Denise: Yes – fantastic. And in deciding the move to the East Coast, you had obviously at this stage found your vocation, found a passion in translating, as such, what was happening back in Ireland, to the community in the States. That would have appeared, from what you just said, as one of your objectives and that’s what you wanted to do.  Or was it more to liase and bring together the Irish community in America? Probably a bit of both?

Niall: Well, there were two levels to it, one was that the Irish-American history, not just the Irish form, but the Irish American history was so incredibly fascinating. In a place like San Francisco, where the Irish had come in their droves for the Gold Rush in the 1840s and they had put together much of the downtown infrastructure – you went downtown and the streets were called after Irish people. And there was this whole history, extraordinary history of the Irish in California. And I became very very interested in, and that was one part of it.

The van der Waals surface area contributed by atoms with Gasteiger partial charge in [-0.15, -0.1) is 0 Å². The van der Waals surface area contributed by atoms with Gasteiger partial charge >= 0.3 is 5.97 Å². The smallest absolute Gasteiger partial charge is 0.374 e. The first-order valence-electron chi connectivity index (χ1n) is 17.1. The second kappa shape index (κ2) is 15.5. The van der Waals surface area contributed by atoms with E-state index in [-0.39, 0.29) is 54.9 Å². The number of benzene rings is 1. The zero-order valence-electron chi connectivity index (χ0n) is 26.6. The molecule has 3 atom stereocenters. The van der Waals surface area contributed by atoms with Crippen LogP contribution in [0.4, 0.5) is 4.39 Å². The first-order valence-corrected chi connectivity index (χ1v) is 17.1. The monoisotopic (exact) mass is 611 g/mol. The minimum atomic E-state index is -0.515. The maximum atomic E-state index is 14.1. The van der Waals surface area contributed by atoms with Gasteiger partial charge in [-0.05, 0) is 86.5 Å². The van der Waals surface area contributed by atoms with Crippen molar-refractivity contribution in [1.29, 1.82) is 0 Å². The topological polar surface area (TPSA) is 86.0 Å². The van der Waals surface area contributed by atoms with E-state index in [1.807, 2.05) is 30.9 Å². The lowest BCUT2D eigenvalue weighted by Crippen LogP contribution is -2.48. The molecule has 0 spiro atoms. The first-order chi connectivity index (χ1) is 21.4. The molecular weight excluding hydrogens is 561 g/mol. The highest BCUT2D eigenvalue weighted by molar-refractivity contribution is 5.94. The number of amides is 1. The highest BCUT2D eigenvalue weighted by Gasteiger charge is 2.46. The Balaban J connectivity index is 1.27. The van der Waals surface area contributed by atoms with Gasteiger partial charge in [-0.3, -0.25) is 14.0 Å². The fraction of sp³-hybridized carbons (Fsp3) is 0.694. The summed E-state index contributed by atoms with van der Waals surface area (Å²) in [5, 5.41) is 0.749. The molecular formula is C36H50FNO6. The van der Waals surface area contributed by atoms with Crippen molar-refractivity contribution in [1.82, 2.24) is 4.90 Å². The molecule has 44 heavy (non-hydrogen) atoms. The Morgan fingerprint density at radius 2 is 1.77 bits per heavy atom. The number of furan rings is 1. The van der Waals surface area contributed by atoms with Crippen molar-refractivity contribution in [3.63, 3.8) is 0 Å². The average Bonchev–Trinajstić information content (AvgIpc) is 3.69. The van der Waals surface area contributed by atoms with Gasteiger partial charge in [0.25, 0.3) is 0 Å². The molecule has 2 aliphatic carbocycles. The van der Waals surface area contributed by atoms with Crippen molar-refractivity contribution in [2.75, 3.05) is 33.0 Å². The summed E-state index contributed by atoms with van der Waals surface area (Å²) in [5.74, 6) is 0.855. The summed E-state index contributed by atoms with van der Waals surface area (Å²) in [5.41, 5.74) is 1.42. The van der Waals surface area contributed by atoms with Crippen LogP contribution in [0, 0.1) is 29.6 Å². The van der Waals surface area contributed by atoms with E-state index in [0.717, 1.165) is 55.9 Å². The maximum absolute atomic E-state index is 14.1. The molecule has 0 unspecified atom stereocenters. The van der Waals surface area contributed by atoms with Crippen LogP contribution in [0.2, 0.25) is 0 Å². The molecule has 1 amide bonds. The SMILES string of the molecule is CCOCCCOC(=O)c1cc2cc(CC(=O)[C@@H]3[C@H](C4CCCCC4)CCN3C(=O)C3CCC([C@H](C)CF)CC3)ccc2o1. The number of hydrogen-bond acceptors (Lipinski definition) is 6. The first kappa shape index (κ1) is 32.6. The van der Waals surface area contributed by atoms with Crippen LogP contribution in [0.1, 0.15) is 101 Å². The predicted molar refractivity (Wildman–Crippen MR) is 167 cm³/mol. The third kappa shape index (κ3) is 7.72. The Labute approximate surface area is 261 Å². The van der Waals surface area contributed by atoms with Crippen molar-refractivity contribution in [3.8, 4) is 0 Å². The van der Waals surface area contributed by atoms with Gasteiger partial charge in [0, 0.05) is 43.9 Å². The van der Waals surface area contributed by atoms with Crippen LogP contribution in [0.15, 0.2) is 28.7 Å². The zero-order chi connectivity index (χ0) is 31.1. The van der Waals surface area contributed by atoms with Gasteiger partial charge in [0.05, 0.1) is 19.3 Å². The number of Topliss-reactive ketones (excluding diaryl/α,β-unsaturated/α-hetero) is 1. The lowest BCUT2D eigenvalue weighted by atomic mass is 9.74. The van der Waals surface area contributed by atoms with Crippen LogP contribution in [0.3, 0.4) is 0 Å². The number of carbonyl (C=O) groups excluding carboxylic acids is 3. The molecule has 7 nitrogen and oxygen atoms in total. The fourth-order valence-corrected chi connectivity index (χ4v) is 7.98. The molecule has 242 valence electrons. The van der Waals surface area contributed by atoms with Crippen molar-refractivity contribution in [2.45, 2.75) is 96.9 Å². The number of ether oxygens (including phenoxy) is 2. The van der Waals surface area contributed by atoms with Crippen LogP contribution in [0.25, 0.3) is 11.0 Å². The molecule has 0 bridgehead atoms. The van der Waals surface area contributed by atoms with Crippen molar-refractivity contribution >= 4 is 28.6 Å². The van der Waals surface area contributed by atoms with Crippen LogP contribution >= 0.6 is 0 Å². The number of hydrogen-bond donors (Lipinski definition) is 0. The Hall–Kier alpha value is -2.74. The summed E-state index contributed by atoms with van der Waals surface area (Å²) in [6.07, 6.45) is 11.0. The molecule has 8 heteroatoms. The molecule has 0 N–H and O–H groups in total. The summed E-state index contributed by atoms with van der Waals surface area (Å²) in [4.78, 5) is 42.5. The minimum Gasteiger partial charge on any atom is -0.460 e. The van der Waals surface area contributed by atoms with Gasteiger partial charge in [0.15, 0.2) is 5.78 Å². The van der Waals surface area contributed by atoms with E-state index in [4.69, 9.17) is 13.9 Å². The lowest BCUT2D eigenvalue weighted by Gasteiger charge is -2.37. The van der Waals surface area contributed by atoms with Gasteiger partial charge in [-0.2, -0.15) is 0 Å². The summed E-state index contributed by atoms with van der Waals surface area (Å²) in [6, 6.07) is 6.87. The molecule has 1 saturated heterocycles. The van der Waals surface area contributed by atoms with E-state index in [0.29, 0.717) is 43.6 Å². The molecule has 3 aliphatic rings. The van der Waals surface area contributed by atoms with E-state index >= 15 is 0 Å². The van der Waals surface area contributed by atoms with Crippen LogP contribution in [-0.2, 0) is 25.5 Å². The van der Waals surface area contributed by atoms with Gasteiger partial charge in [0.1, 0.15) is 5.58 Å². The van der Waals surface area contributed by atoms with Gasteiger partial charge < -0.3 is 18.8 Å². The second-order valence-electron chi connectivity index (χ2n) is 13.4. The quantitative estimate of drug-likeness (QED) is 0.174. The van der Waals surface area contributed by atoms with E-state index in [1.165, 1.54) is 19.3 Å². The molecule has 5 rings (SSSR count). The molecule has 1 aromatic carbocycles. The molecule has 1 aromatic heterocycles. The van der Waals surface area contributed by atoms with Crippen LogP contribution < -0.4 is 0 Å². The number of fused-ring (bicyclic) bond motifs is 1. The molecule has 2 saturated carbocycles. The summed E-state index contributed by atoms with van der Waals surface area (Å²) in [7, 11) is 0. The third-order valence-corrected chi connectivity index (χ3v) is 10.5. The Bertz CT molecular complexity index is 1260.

And the other part of it was the young Irish coming in who didn’t have any access to information other than through my paper. But I realised what I wanted to do was start a magazine. I had been to New York a couple of times and just in terms of the numbers of young Irish, there were far more in New York. Also I remember  going by a newsstand one day and picking up an Italian-American magazine called the ‘Attensioniand thinking you know, something like this could work for the Irish and that was the determination for the Irish-American magazine. And another Tipperary person, Patricia Harty was working on that as well. So, we decided that New York and Irish-American magazine was really going to be the future.